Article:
Thrasher Magazine have came out with a 10 minute video of some of the best skateboarders skating around a water park.
Keys to a drained water park and free rein to skate everything in sight?! Yes please! There are a lot of Epic Spots out there but this is truly Insane Terrain. And apparently upside-down ollies are a thing now…
It features skateboarders like Tony Hawk, Daewon Song, Aaron “Jaws” Homoki, and so many more! They truly make use of the use slides.
They also shared an article, where they go through the story of how they happened to actually be allowed to do this:
What started as some light trespassing turned into a week-long permission session. The powers that be rolled out the red carpet for a week of slams, jams and NBDs. Some of the gnarliest transition skaters of our time ventured out to the desert to try their luck at the Pacific Sun—a 300-foot funnel complete with a mini-mega roll in. The park is being renovated and the Sun will soon be torn out, so this was a for real Holy Grail quest with the timer ticking. No excuses—get some!
Japanese work day at a Japanese office for an average Japanese salaryman in a Tokyo office.
Living in Japan and working in Japan is quite a unique experience. This is a day in the life of Japanese worker, Makoto, 27 years old who lives in a Tokyo 3-story house with his family.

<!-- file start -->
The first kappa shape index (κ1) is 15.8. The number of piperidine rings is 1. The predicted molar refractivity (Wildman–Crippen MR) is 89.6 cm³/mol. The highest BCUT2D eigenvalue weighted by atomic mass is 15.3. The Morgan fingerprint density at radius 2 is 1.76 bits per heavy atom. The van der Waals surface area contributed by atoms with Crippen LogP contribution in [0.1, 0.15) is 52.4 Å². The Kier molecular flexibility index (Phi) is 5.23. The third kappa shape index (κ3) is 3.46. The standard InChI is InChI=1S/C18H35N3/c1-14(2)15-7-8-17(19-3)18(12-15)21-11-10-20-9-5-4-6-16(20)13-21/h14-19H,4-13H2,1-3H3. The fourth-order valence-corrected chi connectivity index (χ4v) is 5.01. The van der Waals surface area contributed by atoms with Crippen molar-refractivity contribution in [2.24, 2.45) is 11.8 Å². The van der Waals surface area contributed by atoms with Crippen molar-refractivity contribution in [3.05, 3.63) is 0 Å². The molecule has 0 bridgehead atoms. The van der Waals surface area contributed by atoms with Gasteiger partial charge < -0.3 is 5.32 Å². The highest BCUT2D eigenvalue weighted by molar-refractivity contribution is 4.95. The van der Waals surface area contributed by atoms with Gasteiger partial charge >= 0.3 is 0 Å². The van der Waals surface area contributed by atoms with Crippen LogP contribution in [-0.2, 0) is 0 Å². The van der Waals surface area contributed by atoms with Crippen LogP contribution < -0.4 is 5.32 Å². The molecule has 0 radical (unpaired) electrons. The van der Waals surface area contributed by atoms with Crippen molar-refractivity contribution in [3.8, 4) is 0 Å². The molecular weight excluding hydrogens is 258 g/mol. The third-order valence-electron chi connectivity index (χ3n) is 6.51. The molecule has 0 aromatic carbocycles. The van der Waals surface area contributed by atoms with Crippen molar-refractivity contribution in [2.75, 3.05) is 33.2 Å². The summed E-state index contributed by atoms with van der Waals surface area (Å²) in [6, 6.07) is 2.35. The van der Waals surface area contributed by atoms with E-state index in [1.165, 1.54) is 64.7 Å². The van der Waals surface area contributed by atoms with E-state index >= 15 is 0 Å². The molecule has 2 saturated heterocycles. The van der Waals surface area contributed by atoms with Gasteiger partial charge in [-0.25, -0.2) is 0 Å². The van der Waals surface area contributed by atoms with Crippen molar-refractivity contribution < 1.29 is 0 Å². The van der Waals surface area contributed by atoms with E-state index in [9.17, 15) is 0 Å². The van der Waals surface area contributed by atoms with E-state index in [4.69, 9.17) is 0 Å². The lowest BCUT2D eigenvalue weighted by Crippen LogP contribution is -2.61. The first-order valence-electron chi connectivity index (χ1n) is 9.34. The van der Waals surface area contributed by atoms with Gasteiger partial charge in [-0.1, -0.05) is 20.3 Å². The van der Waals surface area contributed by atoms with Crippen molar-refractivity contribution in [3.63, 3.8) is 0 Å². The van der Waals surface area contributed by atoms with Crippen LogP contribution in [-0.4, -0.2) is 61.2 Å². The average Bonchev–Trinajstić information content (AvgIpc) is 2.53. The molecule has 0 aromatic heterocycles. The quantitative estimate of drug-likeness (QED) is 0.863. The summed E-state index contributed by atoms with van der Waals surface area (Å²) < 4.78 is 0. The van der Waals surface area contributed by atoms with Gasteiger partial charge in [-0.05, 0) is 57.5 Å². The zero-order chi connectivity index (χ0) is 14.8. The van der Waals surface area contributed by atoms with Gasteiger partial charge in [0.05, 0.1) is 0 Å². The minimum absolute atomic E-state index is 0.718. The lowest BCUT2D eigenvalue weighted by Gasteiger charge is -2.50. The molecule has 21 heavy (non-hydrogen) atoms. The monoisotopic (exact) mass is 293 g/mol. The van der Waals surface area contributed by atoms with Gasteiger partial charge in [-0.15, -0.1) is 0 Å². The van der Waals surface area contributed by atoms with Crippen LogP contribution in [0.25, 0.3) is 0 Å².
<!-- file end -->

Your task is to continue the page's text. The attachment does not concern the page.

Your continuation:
This Tokyo salaryman works in a small Tokyo office, but spends many of his Japan working hours traveling from client to client on the Tokyo trains.
Makoto works for a company called Mobal and as many Japanese salarymen, he entered the company straight from a Japanese University and he plans to spend his entire salaryman career at the same company.
That is the life in Japan for a salaryman. We take a look inside what it’s like to work in a small Tokyo office as well as to visit clients throughout Tokyo city area.
His job experiences maybe unique to his company, but fundamentally he is very much an average salaryman.
He commutes by train everyday to get to work and has to ride his mama-chari bike to get to the train station from his home.
This Tokyo salaryman life has him arriving to work early and working late. As a salaryman, Makoto receives a standard salary every month for all the long work hours.
The Japanese office is also configured so his boss’ desk is right in front of him, quite a Japanese style office working environment. This very average Japanese work day and work lifestyle showcases a true day in Japan work life.